Jun 30, 2014

Celebrate Independence Day!

This Friday marks our nation's 238th year of independence. July 4th typically means cookouts, hangouts with friends, and fireworks. So what is this holiday all about? According to, Independence Day, also known as the 4th of July, is America's birthday. It's the anniversary of the day on which The Declaration of Independence was adopted by the Continental Congress - July 4th, 1776. The 13 colonies no longer wanted to be ruled by Britain. The men who helped fight in the Revolutionary War should be remembered on this day. In towns and cities, the American flag is displayed and people march in parades. In 1941, Congress declared July 4th a federal, legal holiday. The History channel's web site posted a great video and a fact-filled page of info for those eager to learn more about our country's origins.

Did you know?!? It's estimated that over 150 million hot dogs will be consumed On July 4th! 

Joke Time!
Q: What did one flag say to the other flag?
A: Nothing, it just waved.

Q: Why did the duck say "Bang!"
A: Because he was a firequacker.

Calendar Mysteries: July Jitters by Ron Roy
In the seventh book of the Calendar Mysteries - an early chapter book mystery series featuring the younger siblings of the A to Z Mysteries detectives - the mayor is having a special Fourth of July contest; the person whose pet has the best Independence Day costume gets to be mayor for a day! Bradly, Brian, Nate, and Lucy transform Polly the pony into Thomas Jefferson and Pal the dog into the Declaration of Independence. But when the pet parade rolls around, the animals are nowhere to be found! Maybe they have stage fright. Can the kids find their dressed-up pets and calm them down before the Fourth of July fun begins?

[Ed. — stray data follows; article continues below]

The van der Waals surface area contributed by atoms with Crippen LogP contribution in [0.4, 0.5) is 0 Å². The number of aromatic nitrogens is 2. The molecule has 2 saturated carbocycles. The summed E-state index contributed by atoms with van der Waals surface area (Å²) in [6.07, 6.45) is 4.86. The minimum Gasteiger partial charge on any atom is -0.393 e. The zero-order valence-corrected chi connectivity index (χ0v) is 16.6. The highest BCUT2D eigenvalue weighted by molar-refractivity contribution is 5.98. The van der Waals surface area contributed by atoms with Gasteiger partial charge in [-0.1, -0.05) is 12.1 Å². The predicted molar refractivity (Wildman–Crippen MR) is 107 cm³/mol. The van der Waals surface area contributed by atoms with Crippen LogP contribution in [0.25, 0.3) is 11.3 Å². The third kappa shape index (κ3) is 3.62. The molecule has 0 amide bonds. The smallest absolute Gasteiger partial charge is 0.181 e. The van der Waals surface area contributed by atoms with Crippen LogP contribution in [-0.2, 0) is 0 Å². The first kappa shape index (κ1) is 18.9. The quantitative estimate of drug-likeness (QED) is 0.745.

The Redcoats Are Coming! by Marianne Hering and Nancy Sanders
The first of a three-book story arc about the American Revolution, The Redcoats Are Coming follows Patrick and Beth as they assist the revolutionaries by waking up the sleeping citizens of 1775 Concord before the Redcoats come. In this adventure, the cousins meet Paul Revere, Samuel Adams, and John Hancock. They help smuggle musket balls, sound the alarm that the Redcoats are coming, and deliver a secret message to Paul Revere. Along the way they learn that most of the revolutionaries leaned on God’s direction and even pastors helped in the cause.

Fireworks, Picnics, and Flags: The Story of the Fourth of July Symbols by James Cross Giblin 
What famous American thought that the turkey would make a better national bird than the bald eagle? Who was the real Uncle Sam? Each familiar Fourth of July symbol has an amazing story taken from an exciting chapter in our country's history, and each has its place in the traditions surrounding the birthday of our nation. All remind us of how hard our forefathers fought for the freedoms we enjoy today...and are celebrated in the pages of this entertaining book.  

To keep the holiday fun going, scope out these fun links!

PBS shares historical information about the origins of 4th of July.  

Fireworks safety from the Consumer Product Safety Commission.

Look for activities being hosted the week of the 4th at National Parks!

US Department of Agriculture shares some safe food handling tips.

Delish shares some kid-friendly cookout recipes.

Come Together Kids shares some cookout activities for the kiddos.

The government website for the United States shares some great historical information on the holiday's origins .

From the children's staff at the Grafton-Midview Public Library, we hope you have a safe and happy holiday!